were admitted because of sunburn.
Cancer Council SA chief executive Brenda Wilson said she was deeply
concerned by any sunburn-related hospital admissions because of the
avoidable, long-term health consequences. Read more »
UV Eye Safety to Avoid Sunburn of the Eyes,
23 Dc 12,
We protect our skin with
sunscreen, but what about our eyes? Most of us are aware of the
dangerous effects ultraviolet (UV) rays have on our skin, but few of
us realize the danger imposed on our eyes. UV radiation, whether from
natural sunlight or artificial UV rays, can damage the eye’s surface
tissues as well as the cornea and lens. UV radiation can burn the
front surface of the eye, much like a sunburn on the skin. Read more »
One analysis at the University of Melbourne sought to discover the reasons why people are increasingly compelled to work more than 50 hours a week.
The correct answer was consumerism. It was the “work-and-spend” trap, an endless cycle characterised by the desire for higher living standards, linked with greater levels of debt that can only be managed by working longer and harder.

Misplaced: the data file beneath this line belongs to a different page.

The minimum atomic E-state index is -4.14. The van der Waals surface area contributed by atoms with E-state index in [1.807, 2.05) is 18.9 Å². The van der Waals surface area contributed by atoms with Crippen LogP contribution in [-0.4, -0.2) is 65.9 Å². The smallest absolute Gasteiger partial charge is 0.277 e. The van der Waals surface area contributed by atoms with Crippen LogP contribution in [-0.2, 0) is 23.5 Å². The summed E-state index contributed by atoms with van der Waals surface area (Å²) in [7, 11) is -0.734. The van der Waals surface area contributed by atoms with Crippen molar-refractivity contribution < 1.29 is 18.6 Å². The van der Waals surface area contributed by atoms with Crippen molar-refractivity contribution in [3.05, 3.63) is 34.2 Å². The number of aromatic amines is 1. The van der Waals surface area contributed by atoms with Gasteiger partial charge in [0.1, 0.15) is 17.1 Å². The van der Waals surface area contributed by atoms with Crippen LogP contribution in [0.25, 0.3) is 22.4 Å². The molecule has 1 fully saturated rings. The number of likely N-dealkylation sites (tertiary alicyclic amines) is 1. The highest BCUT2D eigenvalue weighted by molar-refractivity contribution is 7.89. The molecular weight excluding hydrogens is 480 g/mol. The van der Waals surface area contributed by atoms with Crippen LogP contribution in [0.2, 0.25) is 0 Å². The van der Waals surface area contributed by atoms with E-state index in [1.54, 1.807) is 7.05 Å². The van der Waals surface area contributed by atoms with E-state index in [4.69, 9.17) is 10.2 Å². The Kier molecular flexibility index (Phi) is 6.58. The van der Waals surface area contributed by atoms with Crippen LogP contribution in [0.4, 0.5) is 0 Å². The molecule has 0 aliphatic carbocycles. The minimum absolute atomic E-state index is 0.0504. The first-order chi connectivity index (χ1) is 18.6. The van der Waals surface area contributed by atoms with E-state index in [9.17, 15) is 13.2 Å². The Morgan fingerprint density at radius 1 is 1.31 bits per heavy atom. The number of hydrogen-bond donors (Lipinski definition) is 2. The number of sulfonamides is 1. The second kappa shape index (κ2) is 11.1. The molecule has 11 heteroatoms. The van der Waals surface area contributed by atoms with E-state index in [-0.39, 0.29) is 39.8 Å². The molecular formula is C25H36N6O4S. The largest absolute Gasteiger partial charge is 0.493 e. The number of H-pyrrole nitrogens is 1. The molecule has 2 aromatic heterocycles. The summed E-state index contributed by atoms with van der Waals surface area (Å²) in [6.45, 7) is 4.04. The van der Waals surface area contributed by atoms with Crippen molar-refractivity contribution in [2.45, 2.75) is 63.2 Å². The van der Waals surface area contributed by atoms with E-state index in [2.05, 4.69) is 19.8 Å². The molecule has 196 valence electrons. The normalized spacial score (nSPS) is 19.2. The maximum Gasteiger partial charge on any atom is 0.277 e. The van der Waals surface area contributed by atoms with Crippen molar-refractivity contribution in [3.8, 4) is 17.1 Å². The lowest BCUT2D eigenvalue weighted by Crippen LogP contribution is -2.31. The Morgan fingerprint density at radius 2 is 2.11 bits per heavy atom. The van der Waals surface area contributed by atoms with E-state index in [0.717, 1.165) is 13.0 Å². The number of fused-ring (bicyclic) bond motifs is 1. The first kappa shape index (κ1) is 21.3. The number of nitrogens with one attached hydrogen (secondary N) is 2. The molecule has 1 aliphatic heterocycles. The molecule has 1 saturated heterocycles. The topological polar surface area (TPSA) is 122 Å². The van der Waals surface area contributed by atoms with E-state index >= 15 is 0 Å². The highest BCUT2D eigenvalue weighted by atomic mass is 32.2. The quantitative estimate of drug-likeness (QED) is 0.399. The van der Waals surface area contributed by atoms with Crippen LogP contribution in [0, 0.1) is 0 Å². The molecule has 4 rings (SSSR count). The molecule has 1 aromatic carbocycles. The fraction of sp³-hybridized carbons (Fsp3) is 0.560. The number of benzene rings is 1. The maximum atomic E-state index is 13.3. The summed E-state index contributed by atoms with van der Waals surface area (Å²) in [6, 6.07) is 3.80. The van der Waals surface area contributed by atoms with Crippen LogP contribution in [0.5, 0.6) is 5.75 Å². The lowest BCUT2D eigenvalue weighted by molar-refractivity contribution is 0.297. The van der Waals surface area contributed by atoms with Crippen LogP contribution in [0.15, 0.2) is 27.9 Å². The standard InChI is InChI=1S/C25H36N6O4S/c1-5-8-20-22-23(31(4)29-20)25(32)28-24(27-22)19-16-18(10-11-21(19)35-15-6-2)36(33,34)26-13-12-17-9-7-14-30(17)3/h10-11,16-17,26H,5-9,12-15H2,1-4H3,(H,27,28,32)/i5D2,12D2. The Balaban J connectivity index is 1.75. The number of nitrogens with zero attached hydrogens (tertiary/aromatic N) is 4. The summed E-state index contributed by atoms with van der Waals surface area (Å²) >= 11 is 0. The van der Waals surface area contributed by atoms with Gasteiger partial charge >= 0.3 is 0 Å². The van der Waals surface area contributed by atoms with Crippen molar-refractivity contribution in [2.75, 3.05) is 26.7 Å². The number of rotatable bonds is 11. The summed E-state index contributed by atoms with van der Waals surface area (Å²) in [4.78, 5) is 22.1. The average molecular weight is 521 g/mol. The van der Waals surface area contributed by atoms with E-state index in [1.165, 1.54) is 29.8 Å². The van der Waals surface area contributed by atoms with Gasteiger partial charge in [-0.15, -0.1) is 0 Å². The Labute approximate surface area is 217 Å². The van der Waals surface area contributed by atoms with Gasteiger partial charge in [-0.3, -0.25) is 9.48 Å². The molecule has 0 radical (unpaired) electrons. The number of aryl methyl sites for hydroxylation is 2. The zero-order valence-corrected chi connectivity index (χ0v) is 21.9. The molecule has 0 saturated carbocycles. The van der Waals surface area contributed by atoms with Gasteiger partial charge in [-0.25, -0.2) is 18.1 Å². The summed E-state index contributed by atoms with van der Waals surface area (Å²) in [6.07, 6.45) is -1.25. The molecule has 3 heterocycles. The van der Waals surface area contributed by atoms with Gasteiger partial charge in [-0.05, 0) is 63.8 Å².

A frenzy of consumerism http://www.theage.com.au/small-business/blogs/work-in-progress/a-frenzy-of-consumerism-20121207-2ayut.html#ixzz2EgEa2wIK The Age, December 7, 2012 James Adonis There was something quite tragic about .. the Black Friday stampedes in the US, the likes of which are bound to be repeated here in Australia on Boxing Day. It’s tasteless consumerism to the max, turning ordinary people into ravenous and mindless shoppers, with flow-on effects in the workplace.
But first, let’s go back to 1929. In an article written for Nation’s Business magazine, Charles Kettering – a director of General Motors Research – opined on the need for companies to keep consumers dissatisfied. The moment people are happy with what they have, “almost immediately hard times would be upon us”, he wrote.
And so it is that marketers persevere with advertising to convince us we’re not sexy enough, popular enough, smart enough, or (whatever) enough, unless we purchase what they’re selling. Read more »
Monday’s medical myth: we’re not getting enough sun heconversation.edu.au/mondays-medical-myth-were-not-getting-enough-sun-10205 12 November 2012 Myths abound about UV radiation and its effect on our health. We hear that sun-protection has triggered an epidemic of vitamin D deficiency; being tanned protects you from sunburn; a tan looks healthy; and “old” skin doesn’t need to be protected from the sun like “young” skin does.
Myth, myth, myth, myth.